Are the new rules realistic? Do they go far enough? We discuss these questions with student athletes and members of the medical community. Our guests:

  • Dr. Michael Maloney, M.D., chief of sports medicine and professor in the Department of Orthopaedics at UR Medicine
  • Dr. Gregg Nicandri, M.D., sports medicine physician and associate professor in the Department of Orthopaedics at UR Medicine
  • Caleb Punter, member of the Webster Schrader baseball team
  • Ashton Fantigrassi, member of the Webster Thomas football team

The Unified Sports program is growing in Western New York, but many of us are not familiar with the initiative.

Our guests explain how "unified" means inclusion, and how the program is impacting hundreds of students locally. You can watch a video of the program in action at Gates Chili High School and Spencerport High School. Our guests:

  • Billy Harmon, senior at Gates Chili High School, and student athlete with Unified basketball
  • Michael Saporito, tenth grader at Gates Chili High School, and student athlete with Unified basketball
  • Kimberle Ward, superintendent of Gates Chili Central School District
  • Tray Burton, Unified basketball coach at Edison Career and Technology High School in the Rochester City School District
  • Mike Murray, athletic director for Churchville-Chili Central School District
  • Dennis Fries, past president and current liaison to Unified basketball with Section V

We talk to Arshay Cooper, an author, chef, and motivational speaker who has dedicated his life to keeping young people off the street. Cooper grew up on the Westside of Chicago and was raised by a single mother who struggled with a drug addiction. He says his brothers and friends joined gangs and were involved with drugs, but he had a different vision for his future. In 1997, he joined the country’s first all-black high school rowing team – an experience that changed his life. It’s the subject of his memoir, Suga Water. 

Cooper is in Rochester to give a talk and attend the Head of the Genesee Regatta, but first, he’s our guest on Connections.

A generation ago, April would mark the start of schools’ baseball and softball season – but for many young athletes today, the season lasts all year long as they compete for positions on their school teams, club teams, and shoot for the slim chance at a collegiate scholarship. Parents feel the strain, too: running kids to multiple games on the same weekend day, and feeling the pressure to keep kids in one sport all year round.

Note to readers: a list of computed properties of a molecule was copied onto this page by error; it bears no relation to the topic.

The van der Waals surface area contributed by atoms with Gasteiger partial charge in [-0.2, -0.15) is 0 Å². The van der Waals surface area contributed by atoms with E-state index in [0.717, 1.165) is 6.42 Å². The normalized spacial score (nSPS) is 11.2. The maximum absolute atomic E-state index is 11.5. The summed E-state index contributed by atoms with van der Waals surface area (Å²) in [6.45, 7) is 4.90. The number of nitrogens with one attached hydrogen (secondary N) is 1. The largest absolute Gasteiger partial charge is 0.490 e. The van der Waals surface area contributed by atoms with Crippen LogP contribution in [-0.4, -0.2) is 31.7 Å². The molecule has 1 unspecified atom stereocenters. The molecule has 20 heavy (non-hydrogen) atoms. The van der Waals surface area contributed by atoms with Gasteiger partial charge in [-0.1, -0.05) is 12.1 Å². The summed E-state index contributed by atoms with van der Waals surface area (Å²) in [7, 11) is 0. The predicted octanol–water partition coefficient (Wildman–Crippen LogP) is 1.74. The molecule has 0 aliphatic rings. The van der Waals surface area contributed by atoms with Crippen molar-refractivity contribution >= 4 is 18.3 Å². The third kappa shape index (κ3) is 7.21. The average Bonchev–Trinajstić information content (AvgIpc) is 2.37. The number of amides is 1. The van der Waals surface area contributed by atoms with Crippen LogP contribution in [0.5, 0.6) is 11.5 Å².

Middle school and high school athletes whose bones and muscles have not fully formed yet run the risk of doing serious damage to their bodies. Some are requiring surgery at a young age. So what should the limits be? Our guests:

  • Dr. Michael Maloney, professor in the department of orthopedics, UR Medicine
  • Dr. Katie Rizzone, assistant professor in the departments of orthopedics, and rehabilitation and pediatrics, UR Medicine
  • Hayleigh Palotti, sophomore at Livonia High School and a cross country runner
  • Charlie Siragusa, student at McQuaid Jesuit High School and a volleyball player
  • Jessica Siragusa, sophomore at Mercy High School, and volleyball player and track athlete
  • Lisa Siragusa, Charlie and Jessica's mom

Not many brackets had the Syracuse Orange in the Final Four of the NCAA Men's Basketball Tournament. They're the tournament's first 10 seed to do it, and for the first time, the men and women are in the Final Four in the same season. But the men almost didn't have the opportunity, and not just because they were a controversial selection for the tournament. NCAA violations meant that the men would have to sit out one postseason. So how did they pull this off?

Our panel talks about the violations, the bounce back, the future of Jim Boeheim, and more. Our guests:

  • Toby Motyka, weekend sports anchor for 13WHAM News
  • Jeff DiVeronica, sportswriter for the Democrat & Chronicle
  • Kim Brown, director of strategic communications and digital engagement for the Syracuse University Office of Alumni Engagement